And it’s not just changing demographics — although that does play a role — in the county that U.S. Census estimates for 2011 peg at 78 percent white and 14 percent black causing a shift away from the GOP, according to Frank Houston, chairman of the Oakland County Democratic Party.
“It is shifting. It is becoming more friendly to folks other than white males. But I think that’s only a small part of the story. That takes time,” Houston said.
Throw in there what Houston called a “radical” shift away from the Republican Party values of 20 or 30 years ago to today’s GOP that is “more beholden to folks who are extremist,” and “catering” to those in that wing of the party, and you have a recipe for last week’s election in which county Clerk/Register of Deeds Bill Bullard, Jr. and county Water Resources Commissioner John P. McCulloch were tossed from office in favor of their Democratic challengers.
“That’s a two-edged sword,” Oakland County Republican Party Chairman Jim Thienel said of the changing county demographics. “It’s a cultural change and a demographic change. You have a mayor (Janice Daniels of Troy) who lost her seat primarily because she believes marriage is between a man and a woman. That’s a vast cultural change that I’m amazed at. There’s obviously a demographic change.”
Bullard, a Highland Township Republican who previously served as a state lawmaker and Board of Commissioners chairman, fell by 7 percentage points to state Rep. Lisa Brown (D-West Bloomfield, Commerce, Wolverine lake), who made national and international headlines this summer when she was muzzled on the floor of the state House for her comments during a debate over abortion legislation.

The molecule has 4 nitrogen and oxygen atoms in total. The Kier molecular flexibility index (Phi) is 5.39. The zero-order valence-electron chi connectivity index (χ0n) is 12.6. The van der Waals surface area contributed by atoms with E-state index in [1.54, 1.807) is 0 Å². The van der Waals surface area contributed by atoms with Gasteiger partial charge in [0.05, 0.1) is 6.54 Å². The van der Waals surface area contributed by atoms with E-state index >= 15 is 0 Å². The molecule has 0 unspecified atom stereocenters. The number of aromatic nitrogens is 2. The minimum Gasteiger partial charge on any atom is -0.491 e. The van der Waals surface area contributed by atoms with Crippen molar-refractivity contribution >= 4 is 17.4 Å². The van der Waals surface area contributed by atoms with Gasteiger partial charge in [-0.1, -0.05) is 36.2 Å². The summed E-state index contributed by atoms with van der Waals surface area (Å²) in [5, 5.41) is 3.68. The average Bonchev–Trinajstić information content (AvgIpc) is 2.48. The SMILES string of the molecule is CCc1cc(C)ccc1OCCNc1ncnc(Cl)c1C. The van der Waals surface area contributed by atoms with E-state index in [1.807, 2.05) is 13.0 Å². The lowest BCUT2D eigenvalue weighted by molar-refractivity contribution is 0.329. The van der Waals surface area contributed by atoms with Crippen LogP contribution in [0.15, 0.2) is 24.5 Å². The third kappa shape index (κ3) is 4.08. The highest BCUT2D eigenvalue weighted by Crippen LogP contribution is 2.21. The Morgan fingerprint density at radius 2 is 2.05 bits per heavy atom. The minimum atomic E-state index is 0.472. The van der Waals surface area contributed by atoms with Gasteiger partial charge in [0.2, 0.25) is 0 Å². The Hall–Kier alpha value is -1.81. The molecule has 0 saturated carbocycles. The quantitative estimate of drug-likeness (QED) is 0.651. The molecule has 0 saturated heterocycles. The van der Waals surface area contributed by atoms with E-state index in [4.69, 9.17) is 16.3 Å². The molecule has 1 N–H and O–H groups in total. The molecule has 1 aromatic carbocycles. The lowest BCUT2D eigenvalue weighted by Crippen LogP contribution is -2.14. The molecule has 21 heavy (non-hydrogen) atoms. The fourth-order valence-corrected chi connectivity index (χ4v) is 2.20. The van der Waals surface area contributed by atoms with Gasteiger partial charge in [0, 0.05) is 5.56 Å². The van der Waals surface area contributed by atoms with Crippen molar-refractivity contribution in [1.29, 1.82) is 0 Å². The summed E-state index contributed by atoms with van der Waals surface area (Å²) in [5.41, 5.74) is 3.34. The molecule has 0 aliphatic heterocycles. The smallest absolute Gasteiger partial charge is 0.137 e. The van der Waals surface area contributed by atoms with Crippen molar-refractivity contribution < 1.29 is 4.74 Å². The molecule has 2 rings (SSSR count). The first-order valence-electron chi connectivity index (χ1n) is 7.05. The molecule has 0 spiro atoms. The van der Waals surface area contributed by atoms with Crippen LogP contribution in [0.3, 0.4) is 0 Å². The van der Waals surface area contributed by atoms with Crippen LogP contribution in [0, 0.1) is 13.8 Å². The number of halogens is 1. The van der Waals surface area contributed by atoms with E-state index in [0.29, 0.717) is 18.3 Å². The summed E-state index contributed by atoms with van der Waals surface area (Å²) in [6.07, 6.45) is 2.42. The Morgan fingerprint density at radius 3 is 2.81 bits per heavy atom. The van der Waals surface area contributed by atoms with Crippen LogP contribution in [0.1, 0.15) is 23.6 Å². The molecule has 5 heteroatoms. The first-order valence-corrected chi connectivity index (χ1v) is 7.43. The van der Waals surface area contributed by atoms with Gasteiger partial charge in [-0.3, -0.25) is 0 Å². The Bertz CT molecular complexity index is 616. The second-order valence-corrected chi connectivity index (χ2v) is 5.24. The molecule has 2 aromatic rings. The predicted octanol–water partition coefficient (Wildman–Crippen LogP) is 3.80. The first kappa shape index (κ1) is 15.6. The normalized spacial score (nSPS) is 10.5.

Bullard was appointed to the county clerk/register of deeds post following Ruth Johnson’s election as Michigan Secretary of State in 2010.
McCulloch, another former chairman of the county board, narrowly lost to county Commissioner Jim Nash (D-Farmington Hills) by 1 percentage point, according to unofficial election results.
With Bullard and McCulloch gone, that leaves only two Republicans — county Executive L. Brooks Patterson and Sheriff Michael Bouchard — in countywide executive positions after they easily secured double-digit wins last Tuesday over their Democratic challengers.
Treasurer Andy Meisner and Prosecutor Jessica Cooper, both Democrats, fended off challenges from a pair of well-known Republicans in term-limited state Rep. Marty Knollenberg (R-Troy) and former state Senate Majority Leader Michael Bishop of Rochester, respectively.
“I think the primary problem we had is that there were 26,000 more straight-party voters on the Democrats’ side than the Republican side,” Thienel said. “That being said, the unions’ and women’s vote seemed to be strong against our countywides, even though we won on the (state) proposals that we wanted to defeat.”
Thienel added that the “Republican base didn’t turn out” and that the county GOP needs to work to drum up more enthusiastic turnout among its supporters next time around.
However, the county Board of Commissioners — following a heated redistricting battle last year — retains a strong Republican majority, 14-7, after Tuesday’s election. The board was winnowed to 21 members from 25 under legislation signed into law last year.